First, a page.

My final question is once again about the plaster and lath. With plenty of 2.5" nails holding in the trim I roughed up the plaster majorly while removing the baseboard. Is this another area where the Durabond application would work or will plastering be needed? I am hesitant about using plaster as all the posts I have read regarding mention how it requires a mastery that is not a DIY type of thing. But were simply talking about an area that will be covered by trim here.
As you can see from the above picture I've also torn up the linoleum tiles and some of the masonite that was on the floor. I haven't looked into it in detail but would very much like to do the floor in ceramic tile. As I said earlier I've not done any of this before but with this small of an area I feel it would be a great spot to try it out. If the bathroom is out of service for another month it's not a problem. I will likely post again regarding the toilet removal and the flooring but this posting is already quite long. Thanks in advance for any suggestions.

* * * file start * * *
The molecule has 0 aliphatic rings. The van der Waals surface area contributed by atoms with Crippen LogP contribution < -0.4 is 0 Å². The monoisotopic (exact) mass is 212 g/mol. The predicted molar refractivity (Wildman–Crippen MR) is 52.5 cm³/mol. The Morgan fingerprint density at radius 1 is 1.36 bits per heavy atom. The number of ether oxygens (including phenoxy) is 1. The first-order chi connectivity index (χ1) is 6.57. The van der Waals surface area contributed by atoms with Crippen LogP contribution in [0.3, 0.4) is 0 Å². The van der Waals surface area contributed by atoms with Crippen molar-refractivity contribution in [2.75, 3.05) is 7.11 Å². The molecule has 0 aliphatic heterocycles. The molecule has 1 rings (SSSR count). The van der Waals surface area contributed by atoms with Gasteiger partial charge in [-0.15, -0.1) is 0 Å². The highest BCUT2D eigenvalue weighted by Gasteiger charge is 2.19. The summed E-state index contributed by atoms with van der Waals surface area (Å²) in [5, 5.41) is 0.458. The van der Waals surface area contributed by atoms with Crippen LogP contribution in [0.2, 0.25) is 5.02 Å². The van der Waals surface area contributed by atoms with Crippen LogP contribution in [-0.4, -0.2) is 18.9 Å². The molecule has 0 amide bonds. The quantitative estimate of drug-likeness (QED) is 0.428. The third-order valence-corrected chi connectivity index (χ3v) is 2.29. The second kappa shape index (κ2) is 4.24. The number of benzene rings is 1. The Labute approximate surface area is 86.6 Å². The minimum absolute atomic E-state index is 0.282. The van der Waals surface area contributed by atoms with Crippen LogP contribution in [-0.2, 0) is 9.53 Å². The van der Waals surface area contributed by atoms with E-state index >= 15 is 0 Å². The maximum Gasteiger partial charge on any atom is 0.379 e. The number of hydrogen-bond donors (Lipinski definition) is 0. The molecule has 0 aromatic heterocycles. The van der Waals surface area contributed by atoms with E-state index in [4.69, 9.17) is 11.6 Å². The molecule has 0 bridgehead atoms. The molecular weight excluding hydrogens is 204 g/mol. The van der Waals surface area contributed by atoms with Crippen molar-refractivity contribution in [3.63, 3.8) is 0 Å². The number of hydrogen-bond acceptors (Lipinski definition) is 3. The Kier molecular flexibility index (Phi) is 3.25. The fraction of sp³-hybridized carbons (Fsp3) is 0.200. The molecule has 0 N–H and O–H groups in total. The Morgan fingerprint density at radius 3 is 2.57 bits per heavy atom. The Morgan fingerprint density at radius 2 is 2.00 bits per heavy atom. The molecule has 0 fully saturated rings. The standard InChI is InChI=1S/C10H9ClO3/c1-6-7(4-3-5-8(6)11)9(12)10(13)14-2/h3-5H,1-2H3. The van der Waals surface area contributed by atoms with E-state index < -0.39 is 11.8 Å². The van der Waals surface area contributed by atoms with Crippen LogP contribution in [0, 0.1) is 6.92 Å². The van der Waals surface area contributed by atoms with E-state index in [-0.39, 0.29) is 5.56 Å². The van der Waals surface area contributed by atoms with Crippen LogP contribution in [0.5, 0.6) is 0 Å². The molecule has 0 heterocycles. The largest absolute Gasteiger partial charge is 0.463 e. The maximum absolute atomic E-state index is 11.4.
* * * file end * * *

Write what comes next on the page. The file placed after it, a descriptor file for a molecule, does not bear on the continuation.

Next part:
Bob Mariani 01-21-2009 02:07 PM

That electrical wiring needs to be addressed. It must be enclosed in a junction box behind the light fixture. The height of the sink is your choice, not code. The floor needs to be strengthened for tile and use Ditra under the tile installation. The patches should be done by making a clean cut in the plaster and installing the correct thickness of drywall to make the patch. Then use the durabond 90 and tape to make the transition smooth.

rh8868 01-21-2009 05:20 PM

Thanks for the quick response Bob! Should I remove the lath as well and anchor the new pieces of drywall directly to the studs or remove plaster only and get a thinner sheet of drywall? If I decide later to run a tile border a few inches up the wall instead of the white trim this won't matter right? I assume the same method will be needed for the junction box? Remove plaster and lath to be able to recess the box and drywall around it, and locate the box over a couple inches attached to the side of the stud, since this hole is directly over a stud? Thanks so much for the help!

Bob Mariani 01-21-2009 05:59 PM